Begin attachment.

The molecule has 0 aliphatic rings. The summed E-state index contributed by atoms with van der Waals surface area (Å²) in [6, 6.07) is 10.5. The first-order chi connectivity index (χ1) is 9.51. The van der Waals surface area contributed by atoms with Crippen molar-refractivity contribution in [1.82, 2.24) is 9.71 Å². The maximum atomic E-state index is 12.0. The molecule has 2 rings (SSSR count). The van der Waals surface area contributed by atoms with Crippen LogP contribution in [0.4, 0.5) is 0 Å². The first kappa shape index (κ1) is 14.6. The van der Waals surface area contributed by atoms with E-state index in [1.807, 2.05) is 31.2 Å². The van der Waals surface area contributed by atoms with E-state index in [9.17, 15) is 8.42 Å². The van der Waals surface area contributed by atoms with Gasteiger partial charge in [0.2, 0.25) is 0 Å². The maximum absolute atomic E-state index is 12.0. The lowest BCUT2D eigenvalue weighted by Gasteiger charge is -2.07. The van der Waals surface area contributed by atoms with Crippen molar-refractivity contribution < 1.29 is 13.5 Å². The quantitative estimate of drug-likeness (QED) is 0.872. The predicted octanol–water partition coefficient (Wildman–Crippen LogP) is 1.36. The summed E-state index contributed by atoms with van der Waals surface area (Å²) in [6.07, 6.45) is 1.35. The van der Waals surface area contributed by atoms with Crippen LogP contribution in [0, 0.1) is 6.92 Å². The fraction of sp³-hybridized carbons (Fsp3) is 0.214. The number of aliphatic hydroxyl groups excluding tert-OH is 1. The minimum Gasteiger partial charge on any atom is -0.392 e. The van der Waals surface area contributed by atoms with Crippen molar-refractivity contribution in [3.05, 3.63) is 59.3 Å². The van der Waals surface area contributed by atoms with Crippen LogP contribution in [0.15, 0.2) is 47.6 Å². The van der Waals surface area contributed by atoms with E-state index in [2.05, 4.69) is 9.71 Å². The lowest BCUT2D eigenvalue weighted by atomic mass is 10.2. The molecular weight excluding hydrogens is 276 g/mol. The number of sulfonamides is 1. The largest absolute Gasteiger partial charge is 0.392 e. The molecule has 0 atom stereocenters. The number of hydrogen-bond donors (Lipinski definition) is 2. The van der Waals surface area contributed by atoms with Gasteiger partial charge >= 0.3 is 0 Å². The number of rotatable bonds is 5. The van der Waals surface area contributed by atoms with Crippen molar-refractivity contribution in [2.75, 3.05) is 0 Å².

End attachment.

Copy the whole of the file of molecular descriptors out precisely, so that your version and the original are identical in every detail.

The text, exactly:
The molecule has 0 aliphatic rings. The summed E-state index contributed by atoms with van der Waals surface area (Å²) in [6, 6.07) is 10.5. The first-order chi connectivity index (χ1) is 9.51. The van der Waals surface area contributed by atoms with Crippen molar-refractivity contribution in [1.82, 2.24) is 9.71 Å². The maximum atomic E-state index is 12.0. The molecule has 2 rings (SSSR count). The van der Waals surface area contributed by atoms with Crippen LogP contribution in [0.4, 0.5) is 0 Å². The first kappa shape index (κ1) is 14.6. The van der Waals surface area contributed by atoms with E-state index in [1.807, 2.05) is 31.2 Å². The van der Waals surface area contributed by atoms with E-state index in [9.17, 15) is 8.42 Å². The van der Waals surface area contributed by atoms with Gasteiger partial charge in [0.2, 0.25) is 0 Å². The maximum absolute atomic E-state index is 12.0. The lowest BCUT2D eigenvalue weighted by Gasteiger charge is -2.07. The van der Waals surface area contributed by atoms with Crippen molar-refractivity contribution < 1.29 is 13.5 Å². The quantitative estimate of drug-likeness (QED) is 0.872. The predicted octanol–water partition coefficient (Wildman–Crippen LogP) is 1.36. The summed E-state index contributed by atoms with van der Waals surface area (Å²) in [6.07, 6.45) is 1.35. The van der Waals surface area contributed by atoms with Crippen LogP contribution in [0, 0.1) is 6.92 Å². The fraction of sp³-hybridized carbons (Fsp3) is 0.214. The number of aliphatic hydroxyl groups excluding tert-OH is 1. The minimum Gasteiger partial charge on any atom is -0.392 e. The van der Waals surface area contributed by atoms with Crippen molar-refractivity contribution in [3.05, 3.63) is 59.3 Å². The van der Waals surface area contributed by atoms with Crippen LogP contribution in [0.15, 0.2) is 47.6 Å². The van der Waals surface area contributed by atoms with E-state index in [2.05, 4.69) is 9.71 Å². The lowest BCUT2D eigenvalue weighted by atomic mass is 10.2. The molecular weight excluding hydrogens is 276 g/mol. The number of sulfonamides is 1. The largest absolute Gasteiger partial charge is 0.392 e. The molecule has 0 atom stereocenters. The number of hydrogen-bond donors (Lipinski definition) is 2. The van der Waals surface area contributed by atoms with Gasteiger partial charge >= 0.3 is 0 Å². The number of rotatable bonds is 5. The van der Waals surface area contributed by atoms with Crippen molar-refractivity contribution in [2.75, 3.05) is 0 Å².